MISSOULA - The Missoula County Commission voted unanimously on Thursday to place a Crisis Intervention Levy on the November general election ballot.
“Missoula County has been innovative about finding effective ways to help people in crisis, whether it’s homelessness, living with mental health challenges, or crime victims,” Missoula businessman Shannon Flanagan said. “It’s about compassion and leadership. Our community doesn’t turn its back on problems, or on people in need.”
“We also shouldn’t turn our back on progress, but build on the gains we’ve made,” Flanagan added. “This levy is needed to continue programs that work, that help people in crisis, and that help keep our community safe.”
The Crisis Intervention Levy will help continue community programs funded largely through American Rescue Plan and grants intended to address the upheaval caused by the COVID-19 pandemic. This one-time funding will soon run out.
Jim Hicks, a pastor and executive director of Hope Rescue Mission, said county programs have helped those experiencing mental health crises get appropriate help and support without being taken to jail or to busy hospital emergency rooms, and they have helped those experiencing homelessness get shelter during extreme cold and heat.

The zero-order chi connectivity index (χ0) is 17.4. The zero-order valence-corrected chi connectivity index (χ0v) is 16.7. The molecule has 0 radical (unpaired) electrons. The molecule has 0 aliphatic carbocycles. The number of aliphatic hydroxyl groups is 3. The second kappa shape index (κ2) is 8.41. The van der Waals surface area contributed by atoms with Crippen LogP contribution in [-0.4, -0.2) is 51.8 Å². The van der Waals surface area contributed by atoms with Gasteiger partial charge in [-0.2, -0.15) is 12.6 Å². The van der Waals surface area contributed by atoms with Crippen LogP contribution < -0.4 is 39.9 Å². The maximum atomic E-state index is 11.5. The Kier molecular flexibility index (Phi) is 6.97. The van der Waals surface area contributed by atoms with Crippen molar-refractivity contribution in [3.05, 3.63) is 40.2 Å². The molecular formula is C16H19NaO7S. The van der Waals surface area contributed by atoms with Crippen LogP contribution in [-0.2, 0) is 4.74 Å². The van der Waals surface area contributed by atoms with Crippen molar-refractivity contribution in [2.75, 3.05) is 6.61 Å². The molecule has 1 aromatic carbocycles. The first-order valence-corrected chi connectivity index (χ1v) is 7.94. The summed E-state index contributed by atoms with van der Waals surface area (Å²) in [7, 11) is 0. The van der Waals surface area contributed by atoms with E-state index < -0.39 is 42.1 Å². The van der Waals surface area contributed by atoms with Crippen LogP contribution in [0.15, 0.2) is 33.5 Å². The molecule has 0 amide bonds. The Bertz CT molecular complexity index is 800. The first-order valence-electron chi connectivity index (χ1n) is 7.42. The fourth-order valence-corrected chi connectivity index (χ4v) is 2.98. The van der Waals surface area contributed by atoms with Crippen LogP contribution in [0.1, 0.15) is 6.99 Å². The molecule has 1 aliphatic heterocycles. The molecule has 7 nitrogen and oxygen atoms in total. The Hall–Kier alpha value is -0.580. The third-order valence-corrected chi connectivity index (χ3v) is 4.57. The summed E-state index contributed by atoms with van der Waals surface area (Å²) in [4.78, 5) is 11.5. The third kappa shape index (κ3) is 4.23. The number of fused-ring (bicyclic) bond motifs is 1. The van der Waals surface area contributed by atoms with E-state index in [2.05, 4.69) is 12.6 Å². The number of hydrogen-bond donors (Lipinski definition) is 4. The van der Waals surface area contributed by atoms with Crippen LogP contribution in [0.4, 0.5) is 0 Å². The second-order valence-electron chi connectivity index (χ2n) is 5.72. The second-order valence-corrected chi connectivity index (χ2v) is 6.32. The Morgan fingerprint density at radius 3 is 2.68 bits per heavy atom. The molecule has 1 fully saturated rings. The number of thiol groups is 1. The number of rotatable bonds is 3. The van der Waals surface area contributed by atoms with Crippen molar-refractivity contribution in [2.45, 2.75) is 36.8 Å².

“We can’t simultaneously complain about getting people off the street and then not help people get off the streets,” Hicks said.
“These problems won’t go away by ignoring them, they will only grow worse,” Hicks said. “It’s vital that we continue to invest in these solutions, rather than lose ground on the progress we’ve made to date. We all benefit when we live in communities where people are housed and cared for, not living on our streets and riverbanks.”
Joyce Dombrouski, chief executive of Providence St. Patrick Hospital, said crisis intervention programs help ensure that people with mental health challenges get appropriate care rather than being taken to the emergency room when crises arise.
“Providence St. Patrick Hospital’s emergency department experienced a 30% increase in behavioral health patient visits over the last year, which is about seven to 10 more patients each day,” she said. “Montanans shouldn’t require an ED visit in order to receive mental health care services—it's not the best treatment option for patients in crisis. We owe it to our community to increase access to mental health crisis care services.”
The proposed levy is for $5.5 million. This translates to about $54 annually for a home with an assessed value of $200,000, or $135 annually for a home with an assessed value of $500,000.